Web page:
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6 low concentrations of EPI cannot compete with prazosin for binding to EPI receptors. However, increasing concentrations of EPI can overcome the antagonism of prazosin, Thus, prazosin is described as a COMPETITIVE ANTAGONIST. The maximal effect of the agonist (EPI) can still be achieved if the dose of agonist is high enough. Also notice that prazosin shifts the dose-response curve for EPI to the right. This shift depends ONLY on the concentration of the antagonist and its affinity for the receptor When EPI is used in the presence of phenoxybenzamine, there is an apparent decrease in EPI¶s efficacy. This is because phenoxybenzamine covalently binds to EPI receptor¶s preventing EPI from binding and does so irreversibly. Thus, EPI can¶t bind, no matter how high the EPI concentration (notice that phenoxybenzamine by itself produces no response). Since EPI cannot compete with phenoxybenzamine, phenoxybenzamine is termed a NON-COMPETITIVE ANTAGONIST. This results in a decrease in the number of receptors available for agonist activation and thus a decrease in efficacy (REMEMBER:efficacy is proportional to the number of receptors activated). Basal activities of agonists, antagonists and inverse agonists: Figure 4 compares receptor activation by agonists, antagonists and inverse agonists. Notice that agonists increase basal activity, antagonists have no activity and that inverse agonists produce the opposite effect of an agonist because there is some level of basal activity in the system in the absence of any drug. OTHER TYPES OF DOSE-RESPONSE CURVES: In Quantal Dose-Response Curves (fig 5a), an experiment was performed on 14 groups of rats with Q t lD -R D -R 100 rats/group (a total of 1400 rats) and an all-or00 00 none response is produced (e.g. a seizure is t controlled or not). The dose of drug vs % of 7 7 t t population responding at each dose is then plotted. ig. A 0 0 From this, an Effective Dose50 (ED50) can be ig. calculated and indicates the dose where 50% of the population is responding. Most individuals will EC ED respond to a drug dose lying between 0.5 and 2 x the 0 0 ED50. Quantal dose-response curves can then be 0 . . 0 0 0 . . 0 0 [DRU ], g/kg [DRU ], g/kg used to compare two drugs OR to define the ight ight therapeutic index of a drug. In Graded DoseResponse Curves (Fig 5b) a single animal receives increasing doses and a complete dose-response curve is produced in each animal. An EC50 is determined for each animal and variability is reflected in the family of dose-response curves. Means of responses are calculated at each dose, then a mean EC50 is calculated.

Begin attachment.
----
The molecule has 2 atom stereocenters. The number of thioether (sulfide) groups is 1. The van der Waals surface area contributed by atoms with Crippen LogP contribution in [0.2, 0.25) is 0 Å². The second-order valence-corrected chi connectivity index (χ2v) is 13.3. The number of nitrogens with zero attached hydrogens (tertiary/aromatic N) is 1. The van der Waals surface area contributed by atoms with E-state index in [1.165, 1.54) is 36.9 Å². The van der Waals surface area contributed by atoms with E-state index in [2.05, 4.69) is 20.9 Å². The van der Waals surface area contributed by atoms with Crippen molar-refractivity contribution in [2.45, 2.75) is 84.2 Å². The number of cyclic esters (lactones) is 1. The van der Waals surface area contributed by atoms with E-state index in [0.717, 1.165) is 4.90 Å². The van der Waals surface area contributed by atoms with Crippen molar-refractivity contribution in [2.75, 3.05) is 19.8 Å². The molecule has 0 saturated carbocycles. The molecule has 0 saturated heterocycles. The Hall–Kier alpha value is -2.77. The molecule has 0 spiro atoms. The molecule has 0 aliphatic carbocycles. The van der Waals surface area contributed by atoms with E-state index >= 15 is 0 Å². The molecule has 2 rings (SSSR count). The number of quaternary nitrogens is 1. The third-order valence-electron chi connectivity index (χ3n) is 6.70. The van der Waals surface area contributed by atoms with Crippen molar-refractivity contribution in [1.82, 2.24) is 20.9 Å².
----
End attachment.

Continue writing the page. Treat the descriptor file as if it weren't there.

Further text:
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7 (ED50) or better the ED50 for the side effects/ED50 for the therapeutic effects ) . The further apart the 2 curves, the safer the drug (i.e. the larger the ratio, the safer the drug). In fig. 6 the TI of two drugs used to treat heart failure are compared. Digoxin (left graph) has a TD50 of 5 and LD50 (or better Toxic dose50) where the appearance of arrhythmias is half-maximal of 17. 17/5=3.4 so digoxin has a TI of 3.4. Digitoxin (right graph) has a TD50 of 5 and a toxic dose50 of 80. So its TI= 80/5=16. Thus Digitoxin is safer to use. DRUGS DO NOT HAVE A SINGLE THERAPEUTIC INDEX. 1. 2. 3. aspirin has a greater margin of safety for headache relief than arthritis relief (since lower doses are needed to relieve headache pain) drugs can be both selective and non-selective; e.g. antihistamines block the effects of histamine and cause sedation (an anticholinergic effect) margin of safety is a meaningless measurement in an individual allergic to the drug

TIME-COURSE OF DRUG ACTION (Fig 7) 1. 2. 3. 4. onset - time it takes to achieve a concentration of a drug which produces a response peak effect - time it takes a drug to achieve its highest concentration in the blood duration - time during which there is sufficient drug in the circulation to produce a response half-life (t1/2) - time it takes for elimination processes to decrease drug concentration in the body by 1/2
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Study Questions: